In the early 60’s, the aircraft company Vickers/Supermarine wanted to use the Vanguard name for one of its passenger aircraft. They said in exchange they would allow Standard-Triumph to use the name of one of their aircraft. Standard-Triumph picked Spitfire.
The Spitfire’s code name during development was “the bomb”.
Pop-up headlamps were considered on the Spitfire, and one mock-up was made, before it was rejected. A fiberglass body was also considered and rejected.
According to Hemmings Motor News, the Spitfire’s 24 feet turning circle is the shortest distance of any production car built.
The Spitfire was to be originally called the Spitfire 4 but was changed to the Mk1. The badges remained as the Spitfire 4.
On original MkII’s boot lids the “H” in TRIUMPH is not in line with the other letters, it is slightly higher.
The early (round tail) Spitfires share their windshields with the TR-4, TR250 and TR-6.
In 1965, Spitfires came first and second in class at Le Mans.
The ‘Rotoflex’ rear suspension as used on the GT6 Mk.2/+/Mk.3 was considered for the Spitfire but rejected due to cost reasons.
The six-cylinder engine was not fitted to the Spitfire because it was felt it might siphon sales from the more expensive TR6.
It is believed that the 1500’s rust less than earlier cars, but surprisingly, the cars originally painted brown (Russett) seem to rust the least.
It is well know that designer Giovanni Michelotti was responsible for the corporate Triumph look of the 1970’s which resulted ing the restyled MkIV Spitfire, but less well known that he undertook the original car’s styling, also. His signature can be found in the form of an “M” on the bonnet latches.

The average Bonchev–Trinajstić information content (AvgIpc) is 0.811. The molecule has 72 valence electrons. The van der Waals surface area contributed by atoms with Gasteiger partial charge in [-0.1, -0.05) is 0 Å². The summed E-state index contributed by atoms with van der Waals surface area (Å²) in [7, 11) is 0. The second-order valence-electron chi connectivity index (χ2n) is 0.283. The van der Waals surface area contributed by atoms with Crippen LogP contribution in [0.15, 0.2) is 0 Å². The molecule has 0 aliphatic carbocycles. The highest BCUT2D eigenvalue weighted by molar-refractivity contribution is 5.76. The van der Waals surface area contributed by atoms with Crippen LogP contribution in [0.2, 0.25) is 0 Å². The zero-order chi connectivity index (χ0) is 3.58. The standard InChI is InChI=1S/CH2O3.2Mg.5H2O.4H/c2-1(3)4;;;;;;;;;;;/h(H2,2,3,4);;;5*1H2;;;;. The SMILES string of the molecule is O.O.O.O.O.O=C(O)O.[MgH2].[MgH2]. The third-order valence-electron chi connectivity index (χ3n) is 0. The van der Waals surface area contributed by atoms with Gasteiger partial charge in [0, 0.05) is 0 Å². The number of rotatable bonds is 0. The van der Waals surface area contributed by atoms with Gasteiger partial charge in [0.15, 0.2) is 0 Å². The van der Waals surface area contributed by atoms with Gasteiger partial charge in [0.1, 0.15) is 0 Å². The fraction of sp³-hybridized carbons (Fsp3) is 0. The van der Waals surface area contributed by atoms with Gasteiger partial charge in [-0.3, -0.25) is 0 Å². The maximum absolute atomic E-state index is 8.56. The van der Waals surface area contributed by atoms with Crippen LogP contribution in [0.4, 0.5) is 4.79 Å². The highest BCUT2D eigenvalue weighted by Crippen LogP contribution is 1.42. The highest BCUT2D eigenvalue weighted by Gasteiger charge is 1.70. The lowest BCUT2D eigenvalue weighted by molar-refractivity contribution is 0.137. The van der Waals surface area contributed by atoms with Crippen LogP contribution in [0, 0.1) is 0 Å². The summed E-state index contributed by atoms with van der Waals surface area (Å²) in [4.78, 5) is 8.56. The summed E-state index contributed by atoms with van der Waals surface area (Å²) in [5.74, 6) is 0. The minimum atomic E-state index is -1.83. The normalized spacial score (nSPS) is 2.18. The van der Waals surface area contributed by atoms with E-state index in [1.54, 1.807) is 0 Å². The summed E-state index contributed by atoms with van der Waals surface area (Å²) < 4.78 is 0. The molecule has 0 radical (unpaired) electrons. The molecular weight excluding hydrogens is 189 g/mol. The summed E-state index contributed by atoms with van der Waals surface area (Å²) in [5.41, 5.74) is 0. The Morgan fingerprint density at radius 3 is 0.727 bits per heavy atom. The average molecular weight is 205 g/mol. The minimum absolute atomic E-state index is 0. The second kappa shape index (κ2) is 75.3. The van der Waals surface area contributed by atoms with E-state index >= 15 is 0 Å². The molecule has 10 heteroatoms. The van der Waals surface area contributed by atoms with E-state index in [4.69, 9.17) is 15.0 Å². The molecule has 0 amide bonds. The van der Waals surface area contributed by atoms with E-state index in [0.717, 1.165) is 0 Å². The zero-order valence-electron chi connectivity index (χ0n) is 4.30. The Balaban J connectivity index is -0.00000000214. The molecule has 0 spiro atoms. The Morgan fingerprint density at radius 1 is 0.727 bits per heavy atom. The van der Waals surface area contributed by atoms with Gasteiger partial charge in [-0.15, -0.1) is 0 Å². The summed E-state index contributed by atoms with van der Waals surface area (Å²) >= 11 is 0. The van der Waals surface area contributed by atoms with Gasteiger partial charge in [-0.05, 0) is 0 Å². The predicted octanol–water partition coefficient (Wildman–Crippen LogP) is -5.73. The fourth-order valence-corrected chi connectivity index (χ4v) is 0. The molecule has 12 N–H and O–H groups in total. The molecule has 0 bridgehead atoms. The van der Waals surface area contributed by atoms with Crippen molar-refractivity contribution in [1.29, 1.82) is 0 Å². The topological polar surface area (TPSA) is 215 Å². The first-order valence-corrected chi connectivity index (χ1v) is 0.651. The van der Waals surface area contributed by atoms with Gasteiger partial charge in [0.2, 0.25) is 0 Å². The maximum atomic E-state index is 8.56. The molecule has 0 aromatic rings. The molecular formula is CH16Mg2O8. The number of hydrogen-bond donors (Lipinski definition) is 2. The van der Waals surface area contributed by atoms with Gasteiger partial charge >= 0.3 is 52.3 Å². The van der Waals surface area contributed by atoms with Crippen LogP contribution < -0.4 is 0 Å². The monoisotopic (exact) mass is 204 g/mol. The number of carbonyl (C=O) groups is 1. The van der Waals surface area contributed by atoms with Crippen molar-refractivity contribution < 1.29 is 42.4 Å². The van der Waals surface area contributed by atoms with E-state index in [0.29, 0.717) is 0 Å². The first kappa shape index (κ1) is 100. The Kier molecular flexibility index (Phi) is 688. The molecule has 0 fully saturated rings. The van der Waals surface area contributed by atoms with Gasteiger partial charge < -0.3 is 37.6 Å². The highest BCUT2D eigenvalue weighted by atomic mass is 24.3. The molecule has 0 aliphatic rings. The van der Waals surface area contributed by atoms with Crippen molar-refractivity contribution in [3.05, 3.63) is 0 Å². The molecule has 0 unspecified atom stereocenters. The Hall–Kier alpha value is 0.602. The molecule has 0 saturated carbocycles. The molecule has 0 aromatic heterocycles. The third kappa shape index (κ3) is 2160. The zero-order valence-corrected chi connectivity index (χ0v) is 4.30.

In the 70’s an print advertisment featured a Spitfire car in front of the Spitfire airplane. The ad was not successful due to the fact most looked at the plane instead of the car.
Spitfires outsold MG Midgets every year of its production except one. On a related note, in 1974 British Leyland gave Midgets the Spitfire’s 1500 engine.
The first version of the Spitfire’s 1500 engine was fitted to a 4WD drive vehicle for the Israeli Army in the late 60’s.
The 100,000th Spitfire came off the line Feb. 1968 (a MkIII).
The last Spitfire made was in August 1980 and had the VIN number TFADW5AT 009898 in FAB Inca Yellow.
FAMOUS SPITFIRE OWNERS
Actor Nicolas Cage‘s first car was a Spitfire. See photo
“I had a Triumph Spitfire,” says Cage, 36. “It was a beautiful little roadster in a faded yellow. But it also needed a lot of work. I couldn’t get it registered, so I would sit in my car in the garage and pretend I was driving to the beach with the sun in my face. But the only light was this tiny bulb overhead,” Although he finally got the car registered, Cage eventually gave up his wheels. “I found out this car was going to break down every single week,” he says. But persistence triumphed in the end. “I found that car again a year ago and I bought it,” he says. “I wanted it to know that it didn’t get the best of me”
Uri Geller, famous spoon-bending, mind-control artist of the 70’s.
Joyce Hoffman, world champion surfer of the 60’s.
According to Feb 2001 “Q” Magazine, Rod Stewart said in the early 1960’s it was his ambitition to own a Triumph Spitfire.
Alexandra Bastedo, of the 70’s British television show “The Champions” says she “absolutely adored that car” as she drove it around London.
Mike Tyson, baseball player for the St. Louis Cardinals owned a 1977 Spitfire 1500.
Tippie Hedron, mother of Melanie Griffith and actress made famous in Alfred Hichcock’s The Birds owned a 1975 Spitfire 1500.
“Tippie attended an auction fell in love with the car and purchased it on the spot. Later the car was donated/raffled to support an animal shelter she runs in north of L.A. called Shambala.”
Lizzie West, soon to be famous Warner Bros. musician owns a 1977 Spitfire 1500.
IN THE MEDIA
In the original “Brady Bunch” an episode called Big Man on Campus, Marcia dates the quarterback for the rival school. When he arrives to pick her up for a date, he is driving a Triumph Spitfire. It is also shown later on in the episode when she is talking with him at school.
The German Luftwaffe’s battle cry during WWII was “Achtung Spitfire”